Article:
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bat-fowling THE TEMPEST, ii. 1. 176. Is described as follows in Markham's Hunger's Preuention: or, The whole Arte of Fowling by Water and Land, etc.: “Next to the Tramell, I thinke meete to proceed to Batte-fowling, which is likewise a nighty [sic] taking of all sorts of great and small Birdes which rest not on the earth, but on Shrubbes, tal Bushes, Hathorne trees, and other trees, and may fitly and most conueniently be vsed in all woody, rough, and bushy countries, but not in the champaine. For the manner of bat-fowling, it may be vsed either with nettes or without nettes. If you vse it without nettes (which indeede is the most common of the two), you shall then proceede in this manner. First, there shall be one to carry the cresset of fire (as was shewed for the Lowbell), then a certaine number, as two, three, or foure (according to the greatnesse of your company); and these shall haue poales bound with dry round wispes of hay, straw, or such like stuffe, or else bound with pieces of linkes or hurdes dipt in pitch, rosen, grease, or any such like matter that will blaze. Then another company shal be armed with long poales, very rough and bushy at the vpper endes, of which the willow, byrche, or long hazell are best; but indeed according as the country will afford, so you must be content to take. Thus being prepared, and comming into the bushy or rough ground where the haunts of birds are, you shall then first kindle some of your fiers, as halfe or a third part, according as your prouision is, and then with your other bushy and rough poales you shall beat the bushes, trees, and haunts of the birds, to enforce them to rise; which done, you shall see the birds, which are raysed, to flye and play about the lights and flames of the fier; for it is their nature, through their amazednesse and affright at the strangenes of the lightt and the extreame darknesse round about it, not to depart from it, but, as it were, almost to scorch their wings in the same; so that those which haue the rough bushye poales may (at their pleasures) beat them down with the same, and so take them. Thus you may spend as much of the night as is darke, for longer is not conuenient; and doubtlesse you shall finde much pastime and take great store of birds; and in this you shall obserue all the obseruations formerly treated of in the Lowbell; especially that of silence, vntill your lights be kindled, but then you may vse your pleasure, for the noyse and the light when they are heard and seene afarre of, they make the birds sit the faster and surer. The byrdes which are commonly taken by this labour or exercise are, for the most part, the rookes, ringdoues, blackebirdes, throstles, feldyfares, linnets, bulfinches, and all other byrdes whatsoeuer that pearch or sit vpon small boughes or bushes. This exercise, as it may be vsed in these rough, woody, and bushie places, so it may also be vsed alongst quickset hedges or any other hedges or places where there is any shelter for byrdes to pearch in.” P. 98, ed. 1621 . (A simpler mode of bat-fowling, by means of a large clap-net and a lantern, and called bird-batting, is noticed in Fielding's Joseph Andrews, B. ii. ch. 10.)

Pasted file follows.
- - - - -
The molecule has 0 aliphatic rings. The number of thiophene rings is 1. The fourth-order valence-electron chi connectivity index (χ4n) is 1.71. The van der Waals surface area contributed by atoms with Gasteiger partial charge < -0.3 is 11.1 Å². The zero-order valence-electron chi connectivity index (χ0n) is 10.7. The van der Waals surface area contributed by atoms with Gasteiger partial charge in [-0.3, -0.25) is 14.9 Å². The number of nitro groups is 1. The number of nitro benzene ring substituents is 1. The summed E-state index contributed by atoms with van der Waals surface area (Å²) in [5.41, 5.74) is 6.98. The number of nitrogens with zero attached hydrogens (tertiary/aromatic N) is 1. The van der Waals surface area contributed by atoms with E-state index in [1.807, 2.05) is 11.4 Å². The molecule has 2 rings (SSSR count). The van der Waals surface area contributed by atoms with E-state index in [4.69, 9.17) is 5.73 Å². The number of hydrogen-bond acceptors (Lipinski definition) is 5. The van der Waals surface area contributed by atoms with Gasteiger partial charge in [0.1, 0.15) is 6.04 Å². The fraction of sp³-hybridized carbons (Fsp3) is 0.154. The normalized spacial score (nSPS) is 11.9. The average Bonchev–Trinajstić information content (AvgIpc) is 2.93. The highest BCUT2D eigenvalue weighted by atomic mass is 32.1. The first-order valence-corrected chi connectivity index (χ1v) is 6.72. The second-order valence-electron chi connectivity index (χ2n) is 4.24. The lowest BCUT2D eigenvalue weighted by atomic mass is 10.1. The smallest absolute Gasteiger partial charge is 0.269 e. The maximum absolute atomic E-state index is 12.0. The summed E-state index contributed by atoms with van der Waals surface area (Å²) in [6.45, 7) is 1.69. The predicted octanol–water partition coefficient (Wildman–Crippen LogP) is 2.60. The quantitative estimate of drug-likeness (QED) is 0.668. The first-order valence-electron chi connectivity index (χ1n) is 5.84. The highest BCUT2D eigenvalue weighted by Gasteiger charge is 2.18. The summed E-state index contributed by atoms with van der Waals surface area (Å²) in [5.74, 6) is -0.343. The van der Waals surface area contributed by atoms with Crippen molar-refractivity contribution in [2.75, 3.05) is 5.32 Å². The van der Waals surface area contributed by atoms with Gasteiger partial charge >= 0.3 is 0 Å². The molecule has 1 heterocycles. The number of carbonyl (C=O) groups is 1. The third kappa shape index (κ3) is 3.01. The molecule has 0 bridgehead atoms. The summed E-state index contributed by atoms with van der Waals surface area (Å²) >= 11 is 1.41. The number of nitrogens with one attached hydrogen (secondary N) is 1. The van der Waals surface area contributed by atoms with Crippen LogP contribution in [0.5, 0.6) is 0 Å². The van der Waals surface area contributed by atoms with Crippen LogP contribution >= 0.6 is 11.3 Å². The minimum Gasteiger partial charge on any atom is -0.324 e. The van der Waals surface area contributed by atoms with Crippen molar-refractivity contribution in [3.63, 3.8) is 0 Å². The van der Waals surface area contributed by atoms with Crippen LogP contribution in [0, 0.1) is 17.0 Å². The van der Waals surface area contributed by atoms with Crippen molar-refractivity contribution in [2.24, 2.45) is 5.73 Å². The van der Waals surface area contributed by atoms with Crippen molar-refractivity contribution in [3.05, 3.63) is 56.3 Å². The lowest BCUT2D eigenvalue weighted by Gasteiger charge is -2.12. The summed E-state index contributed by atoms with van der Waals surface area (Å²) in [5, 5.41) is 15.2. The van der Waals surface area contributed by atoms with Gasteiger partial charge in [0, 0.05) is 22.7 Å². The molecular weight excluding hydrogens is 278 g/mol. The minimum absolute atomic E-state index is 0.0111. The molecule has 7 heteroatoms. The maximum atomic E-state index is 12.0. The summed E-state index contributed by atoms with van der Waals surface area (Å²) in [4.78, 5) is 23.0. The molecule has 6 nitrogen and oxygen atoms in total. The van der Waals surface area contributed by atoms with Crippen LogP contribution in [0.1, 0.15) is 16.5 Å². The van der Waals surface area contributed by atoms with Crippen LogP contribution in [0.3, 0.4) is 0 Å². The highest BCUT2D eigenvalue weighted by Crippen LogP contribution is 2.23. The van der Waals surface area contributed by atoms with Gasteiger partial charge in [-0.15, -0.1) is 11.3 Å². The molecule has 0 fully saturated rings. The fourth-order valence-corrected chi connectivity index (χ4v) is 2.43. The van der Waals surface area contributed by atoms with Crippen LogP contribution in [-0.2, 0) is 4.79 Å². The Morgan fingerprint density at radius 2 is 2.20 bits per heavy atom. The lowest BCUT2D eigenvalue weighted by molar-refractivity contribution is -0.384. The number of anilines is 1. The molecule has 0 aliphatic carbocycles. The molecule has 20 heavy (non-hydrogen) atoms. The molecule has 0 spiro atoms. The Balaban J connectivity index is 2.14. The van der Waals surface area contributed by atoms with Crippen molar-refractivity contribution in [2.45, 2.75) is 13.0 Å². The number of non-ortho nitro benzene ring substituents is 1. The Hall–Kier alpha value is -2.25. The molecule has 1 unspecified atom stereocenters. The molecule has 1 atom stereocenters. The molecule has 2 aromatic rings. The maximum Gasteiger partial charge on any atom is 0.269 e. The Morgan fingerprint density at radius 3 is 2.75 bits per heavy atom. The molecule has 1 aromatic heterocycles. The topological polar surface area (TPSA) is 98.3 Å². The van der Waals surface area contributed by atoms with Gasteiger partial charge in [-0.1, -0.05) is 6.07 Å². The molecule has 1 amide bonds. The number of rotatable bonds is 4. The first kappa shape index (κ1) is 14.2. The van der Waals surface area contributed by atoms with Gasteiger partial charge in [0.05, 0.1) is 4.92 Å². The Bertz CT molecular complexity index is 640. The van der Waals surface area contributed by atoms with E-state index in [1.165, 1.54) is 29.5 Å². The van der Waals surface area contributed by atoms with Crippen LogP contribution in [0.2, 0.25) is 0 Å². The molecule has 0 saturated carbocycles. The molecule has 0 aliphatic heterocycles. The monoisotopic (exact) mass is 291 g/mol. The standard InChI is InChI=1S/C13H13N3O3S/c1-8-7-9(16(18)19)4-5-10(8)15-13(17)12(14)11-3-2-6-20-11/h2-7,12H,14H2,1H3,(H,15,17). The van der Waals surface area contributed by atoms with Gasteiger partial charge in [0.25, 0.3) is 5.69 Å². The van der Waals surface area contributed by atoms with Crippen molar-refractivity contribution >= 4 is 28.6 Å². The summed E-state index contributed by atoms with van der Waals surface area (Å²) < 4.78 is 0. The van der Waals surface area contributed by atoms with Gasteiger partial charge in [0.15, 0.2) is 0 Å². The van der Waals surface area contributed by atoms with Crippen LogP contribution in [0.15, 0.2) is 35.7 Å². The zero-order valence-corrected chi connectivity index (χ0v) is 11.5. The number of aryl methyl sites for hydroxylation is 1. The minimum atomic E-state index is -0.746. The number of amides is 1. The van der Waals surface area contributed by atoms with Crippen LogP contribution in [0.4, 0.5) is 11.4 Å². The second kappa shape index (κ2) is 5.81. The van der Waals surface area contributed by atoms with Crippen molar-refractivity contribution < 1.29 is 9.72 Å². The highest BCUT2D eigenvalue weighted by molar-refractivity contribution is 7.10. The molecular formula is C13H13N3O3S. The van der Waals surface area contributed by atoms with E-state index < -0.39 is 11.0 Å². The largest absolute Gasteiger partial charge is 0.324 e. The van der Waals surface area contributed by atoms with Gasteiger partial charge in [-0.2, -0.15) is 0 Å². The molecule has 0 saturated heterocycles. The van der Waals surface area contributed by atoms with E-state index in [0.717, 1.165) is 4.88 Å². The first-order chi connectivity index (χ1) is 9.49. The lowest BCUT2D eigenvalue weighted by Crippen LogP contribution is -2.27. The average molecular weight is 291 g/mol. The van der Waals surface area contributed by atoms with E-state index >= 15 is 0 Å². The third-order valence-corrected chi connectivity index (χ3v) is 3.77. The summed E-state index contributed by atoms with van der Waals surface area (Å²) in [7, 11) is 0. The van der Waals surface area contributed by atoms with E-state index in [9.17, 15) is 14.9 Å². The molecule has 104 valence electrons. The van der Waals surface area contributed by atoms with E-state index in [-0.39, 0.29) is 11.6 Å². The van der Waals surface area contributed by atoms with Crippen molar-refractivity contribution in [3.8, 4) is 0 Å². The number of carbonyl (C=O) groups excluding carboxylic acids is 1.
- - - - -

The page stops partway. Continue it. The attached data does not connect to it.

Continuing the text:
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    • William Shakespeare, The Tempest, 2.1
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